The issue of the Irish border after Brexit will “not be a problem at all,” Donald Trump has claimed on his first visit to Ireland as US President.
He arrived at Shannon Airport at about 16:45 local time and held a meeting with Taoiseach (Irish PM) Leo Varadkar.
He told Mr Varadkar that Americans “love the Irish” and said he believed things would work out well with “with your wall, your border” after Brexit.
Mr Trump then travelled to Doonbeg to stay at his golf resort.
Mr Varadkar welcomed Mr Trump to Ireland and said it was the sixth time that a serving American president has visited the state.
Mr Trump described Mr Varadkar as his friend and said the relationship between Ireland and the US was “as good as it’s ever been, maybe better”.
The president added that there were “millions” of Irish people in the US and said: “I think I know most of them because they’re my friends.
“We love the Irish, so it’s an honour to be here.”
Mr Trump, who just completed a three-day state visit to the UK, said he would discuss Brexit, the military and trade during his meeting with Mr Varadkar.
“Probably you’ll ask me about Brexit because I just left some very good people who are very much involved with Brexit as you know, and I think it will all work out very well,” Mr Trump said.
“And also for you, with your wall, your border. We have a border situation in the United States and you have one over here, but I hear it’s going to work out very well.”
The taoiseach pointed out the Irish government wanted to avoid “a border or wall” between the Republic of Ireland and Northern Ireland.
Mr Trump replied: “I think you do, I think you do. The way it works now is good, you want to try and keep it that way.”
The president added that Ireland was in “great shape” and that once a new UK prime minister was installed in Downing Street, he hoped a Brexit deal or resolution could be negotiated with the EU.
He also said he hoped the US and Irish government would agree on access to E3 working visas for Irish citizens to the US.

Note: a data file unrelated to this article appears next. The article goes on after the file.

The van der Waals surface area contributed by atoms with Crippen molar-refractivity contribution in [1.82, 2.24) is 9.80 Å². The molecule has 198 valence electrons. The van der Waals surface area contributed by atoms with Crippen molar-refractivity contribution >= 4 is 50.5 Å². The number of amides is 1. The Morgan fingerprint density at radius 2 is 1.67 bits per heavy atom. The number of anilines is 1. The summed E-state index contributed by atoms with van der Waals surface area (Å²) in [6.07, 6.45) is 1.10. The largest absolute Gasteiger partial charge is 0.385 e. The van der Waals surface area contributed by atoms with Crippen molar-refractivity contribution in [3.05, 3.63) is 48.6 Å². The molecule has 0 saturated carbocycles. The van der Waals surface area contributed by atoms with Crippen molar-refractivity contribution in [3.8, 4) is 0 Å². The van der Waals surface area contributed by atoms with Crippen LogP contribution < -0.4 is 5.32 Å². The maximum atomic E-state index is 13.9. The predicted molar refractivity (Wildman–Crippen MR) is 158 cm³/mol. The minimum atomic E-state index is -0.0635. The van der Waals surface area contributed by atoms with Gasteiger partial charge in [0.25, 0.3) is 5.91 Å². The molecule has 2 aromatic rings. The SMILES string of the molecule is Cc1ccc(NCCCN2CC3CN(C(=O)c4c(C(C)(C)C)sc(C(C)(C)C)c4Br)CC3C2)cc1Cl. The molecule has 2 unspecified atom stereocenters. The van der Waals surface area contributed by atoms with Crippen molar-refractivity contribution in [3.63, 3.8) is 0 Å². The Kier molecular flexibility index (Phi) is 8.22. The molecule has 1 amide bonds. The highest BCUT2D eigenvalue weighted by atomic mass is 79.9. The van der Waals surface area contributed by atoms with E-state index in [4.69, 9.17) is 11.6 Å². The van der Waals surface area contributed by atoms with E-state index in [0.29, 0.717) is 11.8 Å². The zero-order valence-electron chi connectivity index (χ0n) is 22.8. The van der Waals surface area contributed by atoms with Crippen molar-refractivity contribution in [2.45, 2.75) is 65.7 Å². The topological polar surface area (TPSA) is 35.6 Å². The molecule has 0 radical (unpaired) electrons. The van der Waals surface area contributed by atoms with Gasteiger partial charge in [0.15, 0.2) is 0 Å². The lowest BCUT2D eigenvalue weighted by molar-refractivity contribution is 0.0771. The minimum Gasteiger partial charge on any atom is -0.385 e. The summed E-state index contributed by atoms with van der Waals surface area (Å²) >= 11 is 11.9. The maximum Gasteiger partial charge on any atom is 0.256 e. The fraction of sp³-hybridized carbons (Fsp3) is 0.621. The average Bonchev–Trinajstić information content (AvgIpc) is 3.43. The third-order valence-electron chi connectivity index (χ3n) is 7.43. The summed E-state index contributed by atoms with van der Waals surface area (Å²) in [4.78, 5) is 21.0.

The two leaders then went to meet in private.
In a solo press conference after the meeting, Mr Varadkar was asked about Mr Trump’s description of the Irish border as a “wall” and whether or not the president understood how much the Irish government wanted to avoid a hard border after Brexit.
“He’s the president of America and there are nearly 200 countries in the world, so I don’t think it’s possible for him to have an in-depth understanding of issues in every single country, which is why this engagement is important,” Mr Varadkar replied.
The taoiseach also said: “He is in favour of Brexit as you know, and we’re not, but he understands that a major issue is the border between north and south and he shares our objective to keep the border open as it is now, respecting the Good Friday Agreement.”
Mr Varadkar also said the pair discussed the Republic of Ireland’s low rate of corporation tax and agreed on the need for governments to work together to ensure large companies pay their “fair share” of tax.
The taoiseach said he pointed out that the economic relationship between Ireland and America has “changed” and was now “very much a two-way relationship”.
“Ireland is in the top 10 when it comes to investors into the United States and also there are nearly 100,000 Americans working for Irish-owned firms in the United States, so it was another opportunity to point out that the economic relationship is now very much mutually beneficial,” Mr Varadkar said.
What is the significance of the visit?
The visit to the Republic of Ireland comes as part of a wider state visit by the US president to the UK, and for D-Day commemorations.
On Tuesday, he held talks with UK Prime Minister Theresa May where he paid tribute to the US-UK “special relationship”, and Mr Trump promised a “phenomenal” trade deal after the UK leaves the EU, suggesting it could double or treble trade.
President Trump was originally due to visit the Republic of Ireland last year, but the trip was postponed for scheduling reasons.
There is likely to be interest in what he has to say about maintaining the US-Ireland relationship.
However, there is also expected to be opposition to the president’s visit, with a protest due to take place outside the grounds of Shannon Airport.
A protest took place in Belfast on Tuesday evening against the president’s visit.
How long is he visiting Ireland for?
President Trump will depart Shannon on Thursday morning to go to France for further commemorations.
He will hold a bilateral meeting with French President Emmanuel Macron before returning to his Doonbeg resort.
Senior Irish officials have been invited by the US delegation to Mr Trump’s golf club, including the Irish government’s special envoy to the US, John Deasy, and Ireland’s ambassador to the US, Dan Mulhall.
Mr Trump is expected to play golf on Friday before flying back to the US.
Why is the meeting happening in Shannon?
President Trump is the latest in a long line of world leaders to arrive at Shannon Airport.
Former US President Ronald Reagan touched down there to begin a visit in 1984, where he faced crowds of protesters over his administration’s foreign policy.
Unlike some of his predecessors, Mr Trump is not making a speech in the Dáil, and is not visiting any official Irish government buildings.